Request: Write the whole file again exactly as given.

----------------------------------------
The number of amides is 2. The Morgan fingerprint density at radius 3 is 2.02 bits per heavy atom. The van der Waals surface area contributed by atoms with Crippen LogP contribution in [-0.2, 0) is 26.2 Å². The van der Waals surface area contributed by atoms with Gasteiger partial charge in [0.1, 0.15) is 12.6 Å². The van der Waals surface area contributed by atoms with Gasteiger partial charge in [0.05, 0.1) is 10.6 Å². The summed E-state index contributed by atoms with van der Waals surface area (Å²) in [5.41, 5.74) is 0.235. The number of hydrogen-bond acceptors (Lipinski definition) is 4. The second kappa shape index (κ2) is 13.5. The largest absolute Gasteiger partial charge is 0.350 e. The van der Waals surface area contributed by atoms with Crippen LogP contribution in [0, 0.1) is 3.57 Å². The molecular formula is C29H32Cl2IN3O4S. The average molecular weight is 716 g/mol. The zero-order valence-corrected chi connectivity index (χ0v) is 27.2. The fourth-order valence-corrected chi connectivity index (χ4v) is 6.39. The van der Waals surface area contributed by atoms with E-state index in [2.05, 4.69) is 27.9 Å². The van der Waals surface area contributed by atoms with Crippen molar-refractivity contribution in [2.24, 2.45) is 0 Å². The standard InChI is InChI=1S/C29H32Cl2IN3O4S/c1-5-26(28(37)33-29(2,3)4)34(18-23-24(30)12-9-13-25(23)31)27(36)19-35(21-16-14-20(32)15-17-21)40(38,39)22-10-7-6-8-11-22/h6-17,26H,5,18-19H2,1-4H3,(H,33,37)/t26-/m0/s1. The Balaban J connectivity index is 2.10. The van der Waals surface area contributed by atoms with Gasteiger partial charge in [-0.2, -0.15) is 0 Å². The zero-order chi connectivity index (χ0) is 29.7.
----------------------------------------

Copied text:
The number of amides is 2. The Morgan fingerprint density at radius 3 is 2.02 bits per heavy atom. The van der Waals surface area contributed by atoms with Crippen LogP contribution in [-0.2, 0) is 26.2 Å². The van der Waals surface area contributed by atoms with Gasteiger partial charge in [0.1, 0.15) is 12.6 Å². The van der Waals surface area contributed by atoms with Gasteiger partial charge in [0.05, 0.1) is 10.6 Å². The summed E-state index contributed by atoms with van der Waals surface area (Å²) in [5.41, 5.74) is 0.235. The number of hydrogen-bond acceptors (Lipinski definition) is 4. The second kappa shape index (κ2) is 13.5. The largest absolute Gasteiger partial charge is 0.350 e. The van der Waals surface area contributed by atoms with Crippen LogP contribution in [0, 0.1) is 3.57 Å². The molecular formula is C29H32Cl2IN3O4S. The average molecular weight is 716 g/mol. The zero-order valence-corrected chi connectivity index (χ0v) is 27.2. The fourth-order valence-corrected chi connectivity index (χ4v) is 6.39. The van der Waals surface area contributed by atoms with E-state index in [2.05, 4.69) is 27.9 Å². The van der Waals surface area contributed by atoms with Crippen molar-refractivity contribution in [2.24, 2.45) is 0 Å². The standard InChI is InChI=1S/C29H32Cl2IN3O4S/c1-5-26(28(37)33-29(2,3)4)34(18-23-24(30)12-9-13-25(23)31)27(36)19-35(21-16-14-20(32)15-17-21)40(38,39)22-10-7-6-8-11-22/h6-17,26H,5,18-19H2,1-4H3,(H,33,37)/t26-/m0/s1. The Balaban J connectivity index is 2.10. The van der Waals surface area contributed by atoms with Gasteiger partial charge in [-0.2, -0.15) is 0 Å². The zero-order chi connectivity index (χ0) is 29.7.